Towed Watersports Education Endorsement: Boat operators engaged in wakeboard and wake surfing in the Newberg Pool (Willamette River, RM 30-50, roughly between Roger's Landing and Bernert Landing) are required to take a Towed Watersports Education Course and carry a Towed Watersports Education Card. This is proof for law enforcement that the boat operator is knowledgeable in towed watersports safety, wave management techniques, and operator responsibilities for accident prevention. Boat operators can complete this requirement by studying our course material and taking an equivalency exam. The cost is $20 and the card must be renewed every two calendar years. In addition, boats used for wakeboarding and wake surfing must have decals certifying that the owner/operator completed the Towed Watersports Education Program. This education requirement is in addition to the mandatory boater education course. Failure to carry a Towed Watersports Education Card AND the Boat Oregon Education Card is a Class B violation, with a $265 fine. Furthermore, if the boat operator is cited a second time within a three-year period for wake-related violations, this could result in a Class A violation with a fine of $435 and up to a one-year suspension from boating by a judge.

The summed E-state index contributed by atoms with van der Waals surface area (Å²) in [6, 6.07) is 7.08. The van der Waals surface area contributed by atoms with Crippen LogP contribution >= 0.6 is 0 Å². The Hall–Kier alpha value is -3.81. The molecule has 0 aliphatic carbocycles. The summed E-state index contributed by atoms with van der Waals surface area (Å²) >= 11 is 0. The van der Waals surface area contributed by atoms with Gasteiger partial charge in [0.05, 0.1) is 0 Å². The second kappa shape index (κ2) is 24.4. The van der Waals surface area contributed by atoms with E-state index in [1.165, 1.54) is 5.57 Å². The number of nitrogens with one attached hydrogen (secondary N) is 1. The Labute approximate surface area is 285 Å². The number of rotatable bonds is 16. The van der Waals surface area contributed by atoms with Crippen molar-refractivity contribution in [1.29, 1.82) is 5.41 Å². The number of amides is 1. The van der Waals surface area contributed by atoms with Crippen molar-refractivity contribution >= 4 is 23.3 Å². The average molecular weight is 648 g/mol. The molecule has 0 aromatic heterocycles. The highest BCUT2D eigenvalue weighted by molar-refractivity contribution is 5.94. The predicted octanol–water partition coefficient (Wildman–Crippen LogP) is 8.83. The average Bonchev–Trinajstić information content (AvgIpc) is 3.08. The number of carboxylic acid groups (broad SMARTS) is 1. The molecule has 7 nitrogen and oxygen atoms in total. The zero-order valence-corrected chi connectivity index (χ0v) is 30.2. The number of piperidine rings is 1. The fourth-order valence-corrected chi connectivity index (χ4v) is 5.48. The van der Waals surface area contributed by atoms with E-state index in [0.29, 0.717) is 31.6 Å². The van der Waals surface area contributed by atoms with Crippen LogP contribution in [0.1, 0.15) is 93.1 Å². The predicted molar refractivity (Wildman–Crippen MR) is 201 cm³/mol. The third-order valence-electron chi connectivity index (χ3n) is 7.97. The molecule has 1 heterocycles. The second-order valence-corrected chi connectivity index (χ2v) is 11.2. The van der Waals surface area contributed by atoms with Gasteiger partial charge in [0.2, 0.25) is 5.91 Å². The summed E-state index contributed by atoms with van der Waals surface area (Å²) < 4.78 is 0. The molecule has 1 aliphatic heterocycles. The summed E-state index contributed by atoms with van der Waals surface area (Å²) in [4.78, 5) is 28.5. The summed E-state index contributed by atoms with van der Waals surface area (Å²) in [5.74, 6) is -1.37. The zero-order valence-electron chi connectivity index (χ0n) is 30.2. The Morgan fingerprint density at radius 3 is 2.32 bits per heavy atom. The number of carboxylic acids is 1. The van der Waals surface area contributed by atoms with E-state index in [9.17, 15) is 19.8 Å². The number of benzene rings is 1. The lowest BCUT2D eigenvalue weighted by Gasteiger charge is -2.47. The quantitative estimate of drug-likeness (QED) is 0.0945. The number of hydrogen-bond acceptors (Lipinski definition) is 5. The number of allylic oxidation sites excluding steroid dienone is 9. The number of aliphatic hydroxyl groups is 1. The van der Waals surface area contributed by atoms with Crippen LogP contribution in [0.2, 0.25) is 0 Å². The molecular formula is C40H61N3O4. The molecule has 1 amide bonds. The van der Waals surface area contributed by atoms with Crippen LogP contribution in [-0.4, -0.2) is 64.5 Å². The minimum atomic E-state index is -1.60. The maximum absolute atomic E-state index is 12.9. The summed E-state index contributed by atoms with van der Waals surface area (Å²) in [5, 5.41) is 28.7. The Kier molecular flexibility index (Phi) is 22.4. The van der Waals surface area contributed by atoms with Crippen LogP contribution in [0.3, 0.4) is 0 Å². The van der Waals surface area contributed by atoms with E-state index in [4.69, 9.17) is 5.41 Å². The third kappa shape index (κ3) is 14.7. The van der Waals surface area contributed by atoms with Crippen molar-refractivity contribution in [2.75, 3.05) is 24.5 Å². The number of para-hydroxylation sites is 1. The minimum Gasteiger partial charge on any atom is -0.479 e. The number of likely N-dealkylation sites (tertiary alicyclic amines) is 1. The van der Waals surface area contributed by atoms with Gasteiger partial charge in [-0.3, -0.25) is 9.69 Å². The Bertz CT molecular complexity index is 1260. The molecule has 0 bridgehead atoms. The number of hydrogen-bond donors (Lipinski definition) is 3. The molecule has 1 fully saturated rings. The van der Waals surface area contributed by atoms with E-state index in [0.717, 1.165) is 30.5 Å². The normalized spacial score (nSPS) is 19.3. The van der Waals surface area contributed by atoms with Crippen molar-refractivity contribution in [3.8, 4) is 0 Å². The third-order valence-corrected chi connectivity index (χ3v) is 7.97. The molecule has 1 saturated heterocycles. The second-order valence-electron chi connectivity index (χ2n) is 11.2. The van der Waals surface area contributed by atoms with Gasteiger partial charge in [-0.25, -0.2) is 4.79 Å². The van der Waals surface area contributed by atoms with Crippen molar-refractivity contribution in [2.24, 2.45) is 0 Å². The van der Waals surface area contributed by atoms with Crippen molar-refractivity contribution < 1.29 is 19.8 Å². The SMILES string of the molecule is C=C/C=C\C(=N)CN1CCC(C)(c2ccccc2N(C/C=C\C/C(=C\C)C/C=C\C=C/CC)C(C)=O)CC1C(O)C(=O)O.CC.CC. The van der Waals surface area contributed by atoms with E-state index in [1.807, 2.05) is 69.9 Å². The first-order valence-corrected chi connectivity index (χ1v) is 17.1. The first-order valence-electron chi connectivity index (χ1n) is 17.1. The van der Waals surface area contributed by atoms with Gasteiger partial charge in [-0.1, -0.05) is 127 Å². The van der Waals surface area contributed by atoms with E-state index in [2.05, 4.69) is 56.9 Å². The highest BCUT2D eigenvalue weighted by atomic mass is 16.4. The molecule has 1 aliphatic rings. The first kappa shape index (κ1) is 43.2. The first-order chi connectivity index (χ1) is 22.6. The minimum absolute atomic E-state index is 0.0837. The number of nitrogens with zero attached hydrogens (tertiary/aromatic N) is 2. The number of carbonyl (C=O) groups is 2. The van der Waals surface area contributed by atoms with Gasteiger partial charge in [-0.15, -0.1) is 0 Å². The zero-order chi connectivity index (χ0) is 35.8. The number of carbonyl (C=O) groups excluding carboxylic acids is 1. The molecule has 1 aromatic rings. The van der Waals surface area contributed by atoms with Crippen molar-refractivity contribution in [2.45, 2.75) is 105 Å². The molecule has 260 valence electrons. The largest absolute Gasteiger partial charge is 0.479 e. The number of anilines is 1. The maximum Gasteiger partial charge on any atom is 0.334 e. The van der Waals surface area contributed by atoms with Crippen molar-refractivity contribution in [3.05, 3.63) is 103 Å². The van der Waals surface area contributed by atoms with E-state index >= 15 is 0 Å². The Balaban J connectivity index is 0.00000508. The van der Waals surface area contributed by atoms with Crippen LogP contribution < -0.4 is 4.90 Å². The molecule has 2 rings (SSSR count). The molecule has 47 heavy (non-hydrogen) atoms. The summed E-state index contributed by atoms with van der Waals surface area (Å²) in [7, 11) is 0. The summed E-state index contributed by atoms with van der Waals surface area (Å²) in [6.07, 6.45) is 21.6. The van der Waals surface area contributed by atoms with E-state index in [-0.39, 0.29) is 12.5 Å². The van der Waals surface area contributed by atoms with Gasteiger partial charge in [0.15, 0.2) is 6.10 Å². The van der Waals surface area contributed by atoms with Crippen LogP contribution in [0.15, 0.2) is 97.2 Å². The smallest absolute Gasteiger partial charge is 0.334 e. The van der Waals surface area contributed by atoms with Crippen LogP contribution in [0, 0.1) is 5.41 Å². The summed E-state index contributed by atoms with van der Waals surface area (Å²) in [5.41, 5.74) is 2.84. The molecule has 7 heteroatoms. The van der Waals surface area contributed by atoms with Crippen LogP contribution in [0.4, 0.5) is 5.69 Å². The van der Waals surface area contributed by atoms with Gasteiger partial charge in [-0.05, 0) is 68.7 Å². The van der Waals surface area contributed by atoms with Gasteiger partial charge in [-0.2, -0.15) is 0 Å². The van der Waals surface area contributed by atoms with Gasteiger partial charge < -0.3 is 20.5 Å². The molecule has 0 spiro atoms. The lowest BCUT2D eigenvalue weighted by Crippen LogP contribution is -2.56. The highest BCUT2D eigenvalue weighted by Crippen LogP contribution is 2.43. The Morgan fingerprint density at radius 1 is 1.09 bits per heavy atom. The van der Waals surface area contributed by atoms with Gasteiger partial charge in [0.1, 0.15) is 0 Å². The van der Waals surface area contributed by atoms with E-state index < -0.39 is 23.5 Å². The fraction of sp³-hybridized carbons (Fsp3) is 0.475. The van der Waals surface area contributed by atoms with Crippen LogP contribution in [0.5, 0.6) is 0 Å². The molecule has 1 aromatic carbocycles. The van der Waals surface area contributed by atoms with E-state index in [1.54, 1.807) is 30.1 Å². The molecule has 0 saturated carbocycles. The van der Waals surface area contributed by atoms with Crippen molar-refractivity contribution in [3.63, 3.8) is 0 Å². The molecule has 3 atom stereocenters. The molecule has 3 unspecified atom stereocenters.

LEGISLATIVE UPDATES: In 2021, updates to this law were enacted Per ORS 830.649, people engaged in towed watersports on the Newberg Pool (Willamette River, RM 26.6-55, between Willamette Falls and the mouth of the Yamhill river) are required to carry a Towed Watersports Education Card. This is proof for law enforcement that the boat operator is knowledgeable in towed watersports safety, wave management techniques, and operator responsibilities for accident prevention. Boat operators can complete this requirement by studying our course material and taking an online exam. In addition, boats used for towed watersports must have decals certifying that the owner/operator completed the Towed Watersports Education Program and that their boat is in compliance with weight restrictions set by the Oregon Legislature in the statute. In 2022, the law was updated once more, to remove the local area rules for red and yellow zones of operation, expand the Newberg Pool Congested Zone from the confluence of the Yamhill River (RM 55) to Willamette Falls (RM 26.6), and boats must certify a maximum loading weight of under 5,500 pounds. All persons engaged in towed watersports must take the Towed Watersports Education Course and be able to present their education credentials to a law enforcement officer upon request. 

Motorized Boat Title and Registration Fees: Motorized boat titles and registrations were increased by 33%, or $1.45, and fees are combined into a flat fee based on boat length. Boat title fees will increase to $75 and the boating safety education card will increase to $20. Replacement boating safety education cards will increase to $16.